We rounded up 50 of the most iconic pieces of album artwork from indie releases from Joy Division, David Bowie, Amy Winehouse, Nirvana, The Smiths, Strokes, Killers and more and dived into their back stories. Some of the tales of these covers’ creation are as interesting as the albums themselves…
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Bruce Springsteen’s ‘Greetings From Asbury Park, N.J.’: 10 Things You Didn’t Know

(via Rolling Stone) by Dan Epstein

Bruce Springsteen is a bold new talent with more than a mouthful to say,” raved Lester Bangs in his Rolling Stone review of Springsteen’s 1973 debut, Greetings from Asbury Park, N.J. “He’s been influenced a lot by the Band, his arrangements tend to take on a Van Morrison tinge every now and then, and he sort of catarrh-mumbles his ditties in a disgruntled mushmouth sorta like Robbie Robertson on Quaaludes with Dylan barfing down the back of his neck. It’s a tuff combination, but it’s only the beginning. Because what makes Bruce totally unique and cosmically surfeiting is his words. Hot damn, what a passel o’ verbiage!”

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A Musical Tribute to Moody Blues Flutist Ray Thomas

Just a couple weeks ago this blog celebrated the upcoming induction of the Moody Blues into the Rock and Roll Hall of Fame. Now the full band reunion we and active band members hoped for on that day can’t come to pass; their long time flutist, songwriter and vocalist Ray Thomas passed away January 4th at age 76.

Ray was the man who played what is certainly one of rock’s most iconic flute solos on the classic “Nights in White Satin”.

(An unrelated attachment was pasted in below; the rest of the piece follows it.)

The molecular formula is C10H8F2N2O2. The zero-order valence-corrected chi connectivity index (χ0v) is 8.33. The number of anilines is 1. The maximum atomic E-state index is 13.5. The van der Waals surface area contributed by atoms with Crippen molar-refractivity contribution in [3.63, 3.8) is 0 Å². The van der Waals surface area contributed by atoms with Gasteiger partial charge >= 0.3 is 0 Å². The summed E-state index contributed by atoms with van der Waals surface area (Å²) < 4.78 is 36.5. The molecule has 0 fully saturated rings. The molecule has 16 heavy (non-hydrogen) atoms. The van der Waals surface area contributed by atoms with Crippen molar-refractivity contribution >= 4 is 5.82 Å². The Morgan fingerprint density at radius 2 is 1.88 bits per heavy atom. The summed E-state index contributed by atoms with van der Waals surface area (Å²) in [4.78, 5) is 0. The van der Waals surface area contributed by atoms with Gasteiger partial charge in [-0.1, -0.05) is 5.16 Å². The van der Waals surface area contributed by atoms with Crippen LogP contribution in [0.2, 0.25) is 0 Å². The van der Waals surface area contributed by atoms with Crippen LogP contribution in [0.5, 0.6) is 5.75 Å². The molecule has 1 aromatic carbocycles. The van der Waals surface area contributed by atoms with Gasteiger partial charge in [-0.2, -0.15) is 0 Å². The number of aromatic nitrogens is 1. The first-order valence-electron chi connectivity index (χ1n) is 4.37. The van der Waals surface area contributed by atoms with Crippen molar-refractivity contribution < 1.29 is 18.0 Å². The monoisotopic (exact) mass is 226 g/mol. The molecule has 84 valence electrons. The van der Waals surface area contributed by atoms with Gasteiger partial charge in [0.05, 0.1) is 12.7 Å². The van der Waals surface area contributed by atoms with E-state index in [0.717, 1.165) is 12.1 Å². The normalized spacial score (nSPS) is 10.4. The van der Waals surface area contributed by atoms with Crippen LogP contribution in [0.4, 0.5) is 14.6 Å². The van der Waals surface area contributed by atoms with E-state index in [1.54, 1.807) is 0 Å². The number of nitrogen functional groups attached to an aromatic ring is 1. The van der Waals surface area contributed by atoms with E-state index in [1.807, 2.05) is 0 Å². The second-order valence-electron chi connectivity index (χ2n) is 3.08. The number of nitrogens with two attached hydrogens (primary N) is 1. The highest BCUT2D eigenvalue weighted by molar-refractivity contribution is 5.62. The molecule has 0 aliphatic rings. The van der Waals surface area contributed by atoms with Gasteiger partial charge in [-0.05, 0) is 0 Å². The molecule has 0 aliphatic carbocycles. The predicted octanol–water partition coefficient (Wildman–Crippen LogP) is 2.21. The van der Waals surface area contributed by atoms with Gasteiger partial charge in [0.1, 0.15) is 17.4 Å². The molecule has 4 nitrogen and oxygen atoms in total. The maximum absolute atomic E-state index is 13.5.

But as a founding member of the Moodies (only drummer Graeme Edge now remains from the original Denny Laine-fronted lineup) he predated even acclaimed writer, singer and face of the band Justin Hayward, and was also a respected writer and singer in his own right.

Thomas, who released two solo albums in the 70’s during a hiatus by the band, retired from the Moody Blues in 2002 due to health issue and had revealed a prostate cancer diagnosis in 2013.

In their heyday of 1967-72 the Moody Blues benefitted from having five bona fide contributing songwriters within the band, and Thomas’ writing output and flute defined both the band’s sound and artistic direction perhaps as much as any member except Hayward.

With bassist John Lodge’s energy, guitarist Justin Hayward’s soaring melodies, Thomas’ lilting, reflective ballads, keyboardist Mike Pindar’s existential ponderings, and drummer Edge’s trippy poetry, the band released one psychedelic classic album after another during this span. And being five writers deep, each album from 1967’s Days of Future Passed to 1972’s Seventh Sojourn was a trove of musical delights, wondrously reflected (both on the band’s albums and Thomas’ solo LPs) by the lush cover artwork of Phil Travers.

Thomas’ absence from the band has been keenly felt over the past decade and a half.

We’d like to share a small sample of the man’s work with the band. Enjoy…